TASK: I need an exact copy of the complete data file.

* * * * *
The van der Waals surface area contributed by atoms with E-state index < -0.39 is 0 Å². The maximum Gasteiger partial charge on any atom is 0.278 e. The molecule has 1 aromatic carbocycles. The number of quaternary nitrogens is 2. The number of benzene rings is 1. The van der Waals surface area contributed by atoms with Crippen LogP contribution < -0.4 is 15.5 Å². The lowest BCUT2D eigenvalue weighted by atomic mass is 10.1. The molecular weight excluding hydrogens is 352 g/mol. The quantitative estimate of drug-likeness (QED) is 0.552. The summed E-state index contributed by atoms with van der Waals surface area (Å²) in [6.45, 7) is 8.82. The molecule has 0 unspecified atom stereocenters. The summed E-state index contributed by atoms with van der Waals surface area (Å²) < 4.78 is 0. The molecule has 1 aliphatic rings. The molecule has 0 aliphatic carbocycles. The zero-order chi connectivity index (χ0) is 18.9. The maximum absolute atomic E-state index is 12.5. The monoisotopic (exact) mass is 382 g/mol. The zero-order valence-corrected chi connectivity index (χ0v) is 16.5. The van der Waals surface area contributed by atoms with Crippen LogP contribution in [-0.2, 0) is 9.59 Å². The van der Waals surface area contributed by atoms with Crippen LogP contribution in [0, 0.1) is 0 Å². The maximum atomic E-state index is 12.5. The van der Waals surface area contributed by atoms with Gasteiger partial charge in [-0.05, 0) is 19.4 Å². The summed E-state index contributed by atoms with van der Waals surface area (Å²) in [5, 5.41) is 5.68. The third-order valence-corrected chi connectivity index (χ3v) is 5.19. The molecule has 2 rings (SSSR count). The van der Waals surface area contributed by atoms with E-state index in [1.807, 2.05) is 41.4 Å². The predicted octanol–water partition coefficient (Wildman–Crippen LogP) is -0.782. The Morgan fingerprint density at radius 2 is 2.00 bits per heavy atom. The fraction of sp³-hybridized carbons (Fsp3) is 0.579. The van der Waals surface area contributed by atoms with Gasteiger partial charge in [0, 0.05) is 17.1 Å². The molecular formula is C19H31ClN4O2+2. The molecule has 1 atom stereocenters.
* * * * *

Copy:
The van der Waals surface area contributed by atoms with E-state index < -0.39 is 0 Å². The maximum Gasteiger partial charge on any atom is 0.278 e. The molecule has 1 aromatic carbocycles. The number of quaternary nitrogens is 2. The number of benzene rings is 1. The van der Waals surface area contributed by atoms with Crippen LogP contribution < -0.4 is 15.5 Å². The lowest BCUT2D eigenvalue weighted by atomic mass is 10.1. The molecular weight excluding hydrogens is 352 g/mol. The quantitative estimate of drug-likeness (QED) is 0.552. The summed E-state index contributed by atoms with van der Waals surface area (Å²) in [6.45, 7) is 8.82. The molecule has 0 unspecified atom stereocenters. The summed E-state index contributed by atoms with van der Waals surface area (Å²) < 4.78 is 0. The molecule has 1 aliphatic rings. The molecule has 0 aliphatic carbocycles. The zero-order chi connectivity index (χ0) is 18.9. The maximum absolute atomic E-state index is 12.5. The monoisotopic (exact) mass is 382 g/mol. The zero-order valence-corrected chi connectivity index (χ0v) is 16.5. The van der Waals surface area contributed by atoms with Crippen LogP contribution in [-0.2, 0) is 9.59 Å². The van der Waals surface area contributed by atoms with Crippen LogP contribution in [0, 0.1) is 0 Å². The maximum atomic E-state index is 12.5. The van der Waals surface area contributed by atoms with Gasteiger partial charge in [-0.05, 0) is 19.4 Å². The summed E-state index contributed by atoms with van der Waals surface area (Å²) in [5, 5.41) is 5.68. The third-order valence-corrected chi connectivity index (χ3v) is 5.19. The molecule has 2 rings (SSSR count). The van der Waals surface area contributed by atoms with E-state index in [1.807, 2.05) is 41.4 Å². The predicted octanol–water partition coefficient (Wildman–Crippen LogP) is -0.782. The Morgan fingerprint density at radius 2 is 2.00 bits per heavy atom. The fraction of sp³-hybridized carbons (Fsp3) is 0.579. The van der Waals surface area contributed by atoms with Gasteiger partial charge in [0, 0.05) is 17.1 Å². The molecular formula is C19H31ClN4O2+2. The molecule has 1 atom stereocenters.